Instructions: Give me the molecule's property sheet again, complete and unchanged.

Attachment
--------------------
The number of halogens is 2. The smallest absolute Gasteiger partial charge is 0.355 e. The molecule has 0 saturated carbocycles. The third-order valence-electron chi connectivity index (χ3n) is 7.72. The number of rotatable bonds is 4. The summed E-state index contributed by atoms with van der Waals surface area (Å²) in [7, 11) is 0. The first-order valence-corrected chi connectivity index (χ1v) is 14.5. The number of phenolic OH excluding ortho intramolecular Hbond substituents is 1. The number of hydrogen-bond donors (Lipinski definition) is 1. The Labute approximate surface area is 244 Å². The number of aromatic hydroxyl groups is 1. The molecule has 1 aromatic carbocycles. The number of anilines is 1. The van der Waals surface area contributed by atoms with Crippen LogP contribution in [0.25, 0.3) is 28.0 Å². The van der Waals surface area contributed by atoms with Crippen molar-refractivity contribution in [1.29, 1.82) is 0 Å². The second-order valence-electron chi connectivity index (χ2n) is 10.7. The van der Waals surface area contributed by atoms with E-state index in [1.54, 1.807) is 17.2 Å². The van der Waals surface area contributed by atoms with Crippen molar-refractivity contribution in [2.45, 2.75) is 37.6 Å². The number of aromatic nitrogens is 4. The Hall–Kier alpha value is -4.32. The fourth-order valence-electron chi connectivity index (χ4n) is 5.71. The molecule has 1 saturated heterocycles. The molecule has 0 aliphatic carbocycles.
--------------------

The number of halogens is 2. The smallest absolute Gasteiger partial charge is 0.355 e. The molecule has 0 saturated carbocycles. The third-order valence-electron chi connectivity index (χ3n) is 7.72. The number of rotatable bonds is 4. The summed E-state index contributed by atoms with van der Waals surface area (Å²) in [7, 11) is 0. The first-order valence-corrected chi connectivity index (χ1v) is 14.5. The number of phenolic OH excluding ortho intramolecular Hbond substituents is 1. The number of hydrogen-bond donors (Lipinski definition) is 1. The Labute approximate surface area is 244 Å². The number of aromatic hydroxyl groups is 1. The molecule has 1 aromatic carbocycles. The number of anilines is 1. The van der Waals surface area contributed by atoms with Crippen LogP contribution in [0.25, 0.3) is 28.0 Å². The van der Waals surface area contributed by atoms with Crippen molar-refractivity contribution in [1.29, 1.82) is 0 Å². The second-order valence-electron chi connectivity index (χ2n) is 10.7. The van der Waals surface area contributed by atoms with E-state index in [1.54, 1.807) is 17.2 Å². The van der Waals surface area contributed by atoms with Crippen molar-refractivity contribution in [2.45, 2.75) is 37.6 Å². The number of aromatic nitrogens is 4. The Hall–Kier alpha value is -4.32. The fourth-order valence-electron chi connectivity index (χ4n) is 5.71. The molecule has 1 saturated heterocycles. The molecule has 0 aliphatic carbocycles.